There’s nothing to shooting a spring or a summer wedding. The weather is warm, the natural light is bright and long-lasting, and aside from the occasional rainstorm, it can feel like everything is trying to work with you to set up your shots. If you’re shooting a wedding in the fall or winter, though, you might feel like the elements are resentful that they’re just there to be a backdrop. Fortunately, a little preparation can stop even a bad winter day from turning into a diva. Just keep some of the following tips in mind.
Tip #1: Shoot Early (Before You Lose The Light)
While you can always set up artificial light, there’s nothing like getting plenty of natural light for a wedding shoot. Unfortunately, you’ve got a pretty limited window in the fall, and a much more limited one in the winter. As such, you should work with the wedding party to try getting together early for group shots, portraits, etc. There’s nothing worse than trying to race the day, so give yourself plenty of time to take all the pictures you need.
Tip #2: Scout The Location Ahead of Time
If you have the luxury of time, it’s a good idea to scout out the area you’re going to be shooting at beforehand. Even if you’ve been there before, it’s important to get a sense of where the leaves have fallen, where there are piles of snow, etc. so you can plan for them when it comes time to start taking pictures. There’s nothing worse than showing up and trying to compose shots on the fly, so try to figure out some potential shots before you have everyone on the spot waiting for you to compose them.
Tip #3: Dress For The Weather (Yourself, And The Wedding Party)
Fall and winter have a tendency to be cold. This isn’t news to anyone, but it’s important to dress for the weather if you’re going to be out in it and shooting. More importantly, you need to make sure the people you’re shooting are prepared for the weather if they’re going to be out in it. Too often people will bring bulky, ugly outer clothes to cover up their formal wear, which is not conducive to getting a good shot. So make sure that your subjects know to bring shawls, capes, formal overcoats, or other warm clothes if you’re going to be outside in the cold for any length of time.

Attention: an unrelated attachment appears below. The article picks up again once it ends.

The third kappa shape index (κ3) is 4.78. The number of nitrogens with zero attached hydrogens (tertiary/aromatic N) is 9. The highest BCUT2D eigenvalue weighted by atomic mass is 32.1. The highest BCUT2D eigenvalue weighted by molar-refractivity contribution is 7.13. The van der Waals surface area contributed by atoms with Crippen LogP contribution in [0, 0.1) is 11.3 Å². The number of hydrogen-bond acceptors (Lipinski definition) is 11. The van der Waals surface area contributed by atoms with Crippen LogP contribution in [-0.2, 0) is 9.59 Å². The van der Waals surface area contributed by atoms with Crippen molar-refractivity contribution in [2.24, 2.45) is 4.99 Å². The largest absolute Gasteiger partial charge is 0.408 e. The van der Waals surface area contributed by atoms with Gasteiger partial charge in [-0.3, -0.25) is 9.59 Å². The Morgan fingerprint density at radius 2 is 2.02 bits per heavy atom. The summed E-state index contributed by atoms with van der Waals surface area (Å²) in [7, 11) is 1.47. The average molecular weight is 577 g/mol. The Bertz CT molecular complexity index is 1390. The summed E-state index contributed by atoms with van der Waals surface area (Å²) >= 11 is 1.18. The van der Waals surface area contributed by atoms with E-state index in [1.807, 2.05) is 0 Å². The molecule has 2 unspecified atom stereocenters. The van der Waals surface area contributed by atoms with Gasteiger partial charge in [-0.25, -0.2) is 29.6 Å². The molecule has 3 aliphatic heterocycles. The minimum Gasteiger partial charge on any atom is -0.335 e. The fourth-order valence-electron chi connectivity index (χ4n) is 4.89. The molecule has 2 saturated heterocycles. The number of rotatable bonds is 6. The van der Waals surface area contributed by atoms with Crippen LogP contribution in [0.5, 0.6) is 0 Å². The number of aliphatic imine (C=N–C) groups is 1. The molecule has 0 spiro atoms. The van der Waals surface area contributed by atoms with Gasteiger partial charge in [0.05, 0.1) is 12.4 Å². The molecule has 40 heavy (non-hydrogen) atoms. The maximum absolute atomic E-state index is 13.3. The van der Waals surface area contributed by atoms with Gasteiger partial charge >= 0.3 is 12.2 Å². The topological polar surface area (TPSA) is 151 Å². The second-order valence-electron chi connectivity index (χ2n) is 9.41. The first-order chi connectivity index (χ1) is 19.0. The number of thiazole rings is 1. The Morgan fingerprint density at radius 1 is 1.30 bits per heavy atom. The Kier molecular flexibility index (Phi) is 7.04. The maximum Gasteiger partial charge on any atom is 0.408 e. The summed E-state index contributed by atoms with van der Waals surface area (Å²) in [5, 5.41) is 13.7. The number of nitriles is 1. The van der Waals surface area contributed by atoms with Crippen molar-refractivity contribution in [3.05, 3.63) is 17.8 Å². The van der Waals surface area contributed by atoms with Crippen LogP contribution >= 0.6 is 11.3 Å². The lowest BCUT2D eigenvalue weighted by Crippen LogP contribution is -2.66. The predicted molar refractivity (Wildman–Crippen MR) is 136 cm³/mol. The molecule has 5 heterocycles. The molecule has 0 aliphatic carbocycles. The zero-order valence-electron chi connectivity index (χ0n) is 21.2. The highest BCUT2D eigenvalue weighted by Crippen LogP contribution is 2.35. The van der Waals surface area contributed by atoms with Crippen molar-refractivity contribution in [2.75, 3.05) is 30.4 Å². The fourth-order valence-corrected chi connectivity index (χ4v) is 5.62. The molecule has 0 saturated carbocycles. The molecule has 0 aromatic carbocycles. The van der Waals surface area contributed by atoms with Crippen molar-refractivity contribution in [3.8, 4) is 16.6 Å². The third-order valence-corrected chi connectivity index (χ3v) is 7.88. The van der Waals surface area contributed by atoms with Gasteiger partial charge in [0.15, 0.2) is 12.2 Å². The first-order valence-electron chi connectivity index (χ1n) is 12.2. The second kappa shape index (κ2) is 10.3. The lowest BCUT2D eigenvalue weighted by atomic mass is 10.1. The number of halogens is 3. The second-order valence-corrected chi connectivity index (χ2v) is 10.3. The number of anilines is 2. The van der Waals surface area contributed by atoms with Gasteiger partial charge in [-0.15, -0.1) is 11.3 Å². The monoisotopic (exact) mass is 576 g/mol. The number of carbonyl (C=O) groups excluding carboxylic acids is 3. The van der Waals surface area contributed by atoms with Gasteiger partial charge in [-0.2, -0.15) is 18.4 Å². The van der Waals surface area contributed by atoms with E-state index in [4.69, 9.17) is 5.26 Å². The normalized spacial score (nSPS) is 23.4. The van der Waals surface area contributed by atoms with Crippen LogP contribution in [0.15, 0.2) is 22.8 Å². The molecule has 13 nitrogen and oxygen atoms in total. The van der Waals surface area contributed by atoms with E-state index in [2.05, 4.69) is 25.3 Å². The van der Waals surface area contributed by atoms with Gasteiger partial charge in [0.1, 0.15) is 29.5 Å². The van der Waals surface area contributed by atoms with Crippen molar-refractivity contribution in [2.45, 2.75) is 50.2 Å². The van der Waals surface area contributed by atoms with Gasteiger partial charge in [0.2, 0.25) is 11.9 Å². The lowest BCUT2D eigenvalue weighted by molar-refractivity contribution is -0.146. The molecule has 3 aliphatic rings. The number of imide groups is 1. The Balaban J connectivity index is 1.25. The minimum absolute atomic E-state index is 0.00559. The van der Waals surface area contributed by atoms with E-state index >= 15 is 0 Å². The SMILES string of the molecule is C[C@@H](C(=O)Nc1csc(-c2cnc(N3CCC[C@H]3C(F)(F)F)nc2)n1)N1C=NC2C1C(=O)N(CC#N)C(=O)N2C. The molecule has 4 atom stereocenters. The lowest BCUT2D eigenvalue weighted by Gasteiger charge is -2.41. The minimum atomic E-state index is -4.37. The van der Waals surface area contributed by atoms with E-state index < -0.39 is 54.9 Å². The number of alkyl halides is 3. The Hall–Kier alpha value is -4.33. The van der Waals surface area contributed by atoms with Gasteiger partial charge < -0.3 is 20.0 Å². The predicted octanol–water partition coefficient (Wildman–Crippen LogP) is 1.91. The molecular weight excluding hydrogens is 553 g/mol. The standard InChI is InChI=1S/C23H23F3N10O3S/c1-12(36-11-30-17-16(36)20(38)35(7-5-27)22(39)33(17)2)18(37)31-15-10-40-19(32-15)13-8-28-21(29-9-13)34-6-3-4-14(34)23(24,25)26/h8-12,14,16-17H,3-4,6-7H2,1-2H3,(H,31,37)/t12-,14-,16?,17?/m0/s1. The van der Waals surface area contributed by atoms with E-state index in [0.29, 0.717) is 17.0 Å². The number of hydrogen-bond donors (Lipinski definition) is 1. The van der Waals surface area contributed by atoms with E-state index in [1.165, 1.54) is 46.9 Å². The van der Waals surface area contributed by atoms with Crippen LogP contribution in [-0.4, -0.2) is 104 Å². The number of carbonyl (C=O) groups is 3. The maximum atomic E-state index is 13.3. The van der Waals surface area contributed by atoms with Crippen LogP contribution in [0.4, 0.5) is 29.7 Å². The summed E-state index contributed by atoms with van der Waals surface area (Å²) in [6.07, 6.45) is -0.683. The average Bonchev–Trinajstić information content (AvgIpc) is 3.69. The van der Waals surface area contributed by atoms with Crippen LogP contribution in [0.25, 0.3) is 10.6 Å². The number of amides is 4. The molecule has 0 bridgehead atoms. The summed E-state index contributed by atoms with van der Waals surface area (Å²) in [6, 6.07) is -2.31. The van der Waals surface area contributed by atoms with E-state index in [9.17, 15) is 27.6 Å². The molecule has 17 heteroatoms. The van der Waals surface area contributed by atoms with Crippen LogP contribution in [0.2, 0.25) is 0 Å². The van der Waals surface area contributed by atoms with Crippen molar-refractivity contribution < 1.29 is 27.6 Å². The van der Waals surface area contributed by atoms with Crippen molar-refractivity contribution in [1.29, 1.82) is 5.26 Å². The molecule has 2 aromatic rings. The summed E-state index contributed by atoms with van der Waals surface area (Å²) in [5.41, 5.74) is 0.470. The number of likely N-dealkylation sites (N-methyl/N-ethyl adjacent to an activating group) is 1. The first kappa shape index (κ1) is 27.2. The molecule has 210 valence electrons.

Tip #4: Think Carefully About Your Color Composition
Fall is full of beautiful colors, and winter tends to make for a stark backdrop against your subjects, but as any photographer knows color can be a curse just as surely as it’s a blessing. Because while the bride’s cream dress might show up perfectly against autumnal reds and yellows, the same color might give you fits if it’s backed by clean, white snow. Coordinate with your subjects, and make sure you have an idea of what they’re going to be wearing for the shoot so you can start arranging it in your head.
Tip #5: Keep An Eye on The Weather
A lot of the time there’s nothing you can really do about the weather; it’s going to do whatever it wants. This is particularly true if you’re working on a tight schedule, and you don’t have the ability to shift availability with clear skies. So make sure that wind, rain, plummeting temperatures, or even oncoming snows don’t catch you off-guard. Sometimes all it takes is being aware of the changes to be able to roll with them, and still assemble a beautiful shoot despite Mother Nature.
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